The result? Insane improvement in productivity.
This is the reason why you don’t deposit and borrow money directly from Nepal Rastra Bank, the central bank. There are banks and intermediaries who take up that job.
Similarly, the stock exchange can only do so many things well.
It can’t be filling your trading applications and forwarding your payments while ensuring the market runs smoothly.
As a result, an entity is needed to be a middleman in the process. This frees up the stock exchange for other work.
This is where stockbroker companies enter.
3) Stockbrokers are incentivized to perform well, and incentive is the lifeblood of capitalism
In other words, stockbrokers are obliged to perform well because they profit by performing well.
What will you do after your stockbroker company does not pick up calls for the 100th time?
You change your broker.
As a result, the broker company that provides timely services to its clients will profit and grow with time.
This incentivizes all other broker companies to deliver top-notch service to its clients.
Imagine if the stock exchange was responsible to answer your phone calls for every minor task. How chaotic would that be? As someone whose job was to regularly call NEPSE and take important data, trust me, I know.
Furthermore, stockbrokers are responsible for taking the investment horizon far beyond the nation’s capital city. We have broker officers in major cities across the nation, enabling people from everywhere to contribute capital.
If stockbrokers did not benefit from more clients, NEPSE would remain limited only in Kathmandu.
Scenario of stockbrokers across the world
After I tried to paint the importance of stockbroker companies, it is also my duty to unveil the contrast that we have in Nepal from the rest of the world.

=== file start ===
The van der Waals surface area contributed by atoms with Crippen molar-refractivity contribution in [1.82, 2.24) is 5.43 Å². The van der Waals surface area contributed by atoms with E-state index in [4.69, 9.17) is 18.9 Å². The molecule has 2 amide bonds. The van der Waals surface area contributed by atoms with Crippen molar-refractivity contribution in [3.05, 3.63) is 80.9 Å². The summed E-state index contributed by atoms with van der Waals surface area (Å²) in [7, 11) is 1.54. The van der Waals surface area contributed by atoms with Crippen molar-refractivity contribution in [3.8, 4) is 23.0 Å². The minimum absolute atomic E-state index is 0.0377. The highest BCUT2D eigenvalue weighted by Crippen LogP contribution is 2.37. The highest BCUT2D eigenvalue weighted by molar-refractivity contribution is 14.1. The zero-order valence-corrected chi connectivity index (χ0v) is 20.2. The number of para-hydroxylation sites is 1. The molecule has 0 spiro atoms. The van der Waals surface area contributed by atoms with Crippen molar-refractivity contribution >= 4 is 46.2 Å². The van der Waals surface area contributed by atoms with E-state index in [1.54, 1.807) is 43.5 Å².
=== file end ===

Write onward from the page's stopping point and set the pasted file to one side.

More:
Numerous brokerage firms in the US, India, and other countries operate on a “Zero Commission” model.
In other words, they do not take any trading fees from clients.
How then, do these zero-commission brokers make money?
1) Interest on margin loans
Stockbroker companies in these countries are allowed to dispatch margin credit for clients. This practically means investors can buy shares worth more than the money they put up.
The stockbroker company provides this margin, and it earns from the interest levied on this loan later, even without taking any commission or fees.
2) Referral Incentives
In Nepal, we have only one stock exchange, zero liquidity providers, and no market-maker.
However, stockbroker companies abroad take referral fees from multiple stock exchanges and liquidity providers for referring their client base to these entities.
3) Premium Services
As I hinted earlier, stockbroker companies abroad provide more than just brokerage. They are allowed to offer stock picks and recommendations for clients willing to pay for it. Some also sell various services like curated newsletters, portfolio management, and research tools.
Stockbroker companies in NEPSE certainly aren’t going anywhere, not for the foreseeable future.
Broker companies in Nepal perform only their primary function: depository services and brokerage.
These are a necessity for the stock market, as NEPSE alone can never handle it.
Furthermore, as the stock exchange matures and grows, we may rather have to increase the capacity and scope of responsibilities carried by these stockbroker companies, and for some new ones that will emerge in the days to come.
Stockbroker companies do make money at good times and bad, but that is for fulfilling a service gap and ensuring the smooth operation of NEPSE.
Additionally, broker companies do not make as much in a bear market, since the trading volume is significantly slashed down.
As such, everybody, even broker companies, hopes for a bull market.
If this makes you feel better than the brokers are also actually on your side for this one, let it be that way.
A former media officer at sharesansar, Samin now handles his business ventures, spoils his puppy, and wears toe-chewed socks as a result. When he is not strumming his guitar, singing at the top of his lungs, you'll find him writing about financial freedom on nepalearn.com.